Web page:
What experience have you had speaking and learning other languages?

My grandmother was fluent in German so I heard it as a child but never enrolled in a German class until my graduate studies. When I enrolled the German professor insisted that I take a placement test because she said I didn’t have an accent and was convinced I had studied it before. In high school and in my undergraduate studies I studied Spanish for a total of 4 years. I’ve travelled to Europe several times, and spent many holidays in Paris over the years (but was one of those people who relied on others to speak English).
I had one experience many years ago when I was in Paris and a colleague asked me to go to the Bibliothèque Nationale in Paris to search for some scores that they had for a project. I ended up speaking German to the librarian because I didn’t speak French. I wish I hadn’t been so intimidated by the language in the past, but I am grateful for Coffee Break French because the approach that Mark uses has brought the mental block I had in my mind down and makes the journey of learning a language I very much avoided enjoyable. I don’t go a day without spending time either reviewing or moving forward with new episodes.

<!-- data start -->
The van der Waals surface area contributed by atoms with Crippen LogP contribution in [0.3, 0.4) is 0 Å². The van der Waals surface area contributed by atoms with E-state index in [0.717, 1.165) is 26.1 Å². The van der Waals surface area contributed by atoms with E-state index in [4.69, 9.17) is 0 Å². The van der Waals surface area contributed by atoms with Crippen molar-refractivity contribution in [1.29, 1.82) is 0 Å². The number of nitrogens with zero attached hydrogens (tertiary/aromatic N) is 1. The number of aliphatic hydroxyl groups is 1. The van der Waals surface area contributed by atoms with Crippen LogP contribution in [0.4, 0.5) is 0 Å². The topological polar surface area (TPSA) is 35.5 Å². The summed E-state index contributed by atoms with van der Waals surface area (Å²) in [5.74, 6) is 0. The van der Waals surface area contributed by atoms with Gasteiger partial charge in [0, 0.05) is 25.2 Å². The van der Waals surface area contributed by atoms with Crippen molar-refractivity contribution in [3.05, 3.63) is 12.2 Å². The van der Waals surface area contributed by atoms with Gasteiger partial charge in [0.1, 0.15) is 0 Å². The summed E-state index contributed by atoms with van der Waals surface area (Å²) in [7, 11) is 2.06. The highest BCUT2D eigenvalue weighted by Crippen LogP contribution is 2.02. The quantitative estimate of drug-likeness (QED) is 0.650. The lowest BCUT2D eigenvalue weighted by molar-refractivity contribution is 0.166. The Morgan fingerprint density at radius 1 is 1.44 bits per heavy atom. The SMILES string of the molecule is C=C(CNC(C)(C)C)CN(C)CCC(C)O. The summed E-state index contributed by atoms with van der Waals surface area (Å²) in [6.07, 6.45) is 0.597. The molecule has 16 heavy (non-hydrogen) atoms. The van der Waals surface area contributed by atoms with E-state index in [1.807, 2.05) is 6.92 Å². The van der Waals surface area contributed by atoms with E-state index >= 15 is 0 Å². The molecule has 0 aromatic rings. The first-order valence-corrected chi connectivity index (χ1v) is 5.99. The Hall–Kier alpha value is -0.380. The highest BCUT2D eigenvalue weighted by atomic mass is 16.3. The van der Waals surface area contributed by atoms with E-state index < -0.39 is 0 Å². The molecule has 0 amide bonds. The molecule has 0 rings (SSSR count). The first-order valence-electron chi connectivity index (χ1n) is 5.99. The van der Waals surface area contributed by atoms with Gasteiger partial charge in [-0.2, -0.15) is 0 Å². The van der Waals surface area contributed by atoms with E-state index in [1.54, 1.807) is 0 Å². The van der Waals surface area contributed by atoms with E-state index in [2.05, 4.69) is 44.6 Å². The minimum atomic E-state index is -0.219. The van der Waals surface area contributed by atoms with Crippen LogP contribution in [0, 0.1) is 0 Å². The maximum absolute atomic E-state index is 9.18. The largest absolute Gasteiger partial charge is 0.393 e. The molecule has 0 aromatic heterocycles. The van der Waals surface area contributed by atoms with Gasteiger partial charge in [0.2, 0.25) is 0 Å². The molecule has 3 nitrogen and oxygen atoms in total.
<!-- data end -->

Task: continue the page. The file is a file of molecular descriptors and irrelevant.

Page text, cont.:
What are your favourite memories of learning a language?

My favourite memories are the “ah-haaa!” moments when Mark explains something and I understand it because I see how it relates to the other languages I’ve learned. Another favourite memory is that my students have been motivated by my drive to learn another language at this stage of my life. It is really special that my experience has inspired them and that they are also turning into Coffee Breakers!

Where would your ideal coffee break be, and with whom?

My ideal coffee break would be to speak French fluently with my husband.

What’s the best language-learning tip you have found works for you?

I’m still figuring out what works best for me, but up until now I think it’s a combination of things. As a musician, I think I’m mostly an aural learner, but I find that a multi-modal approach seems to work best for me. I need to reinforce by combining the aural with writing by hand (opposed to typing), reading, and speaking/pronunciation.

Quick-fire Round

• Your favourite language: Now it’s French
• Your favourite word or phrase in the language: J’adore
• Do you have a favourite film, TV show, book or singer in the language? Dix pour cent (TV series)
• Your favourite destination to practise your language: France (Paris/Bordeaux)

Please finish off with a message to your fellow members of the Coffee Break community and the Coffee Break Team.

My sincere thanks to Mark and the Coffee Break team! Your expertise in making language learning fun and approachable has and is making enormous differences in so many ways, it has even influenced the way I think and teach my viola students. I am learning more than the language from you and I appreciate this experience as it has been and continues to be thoroughly enriching daily!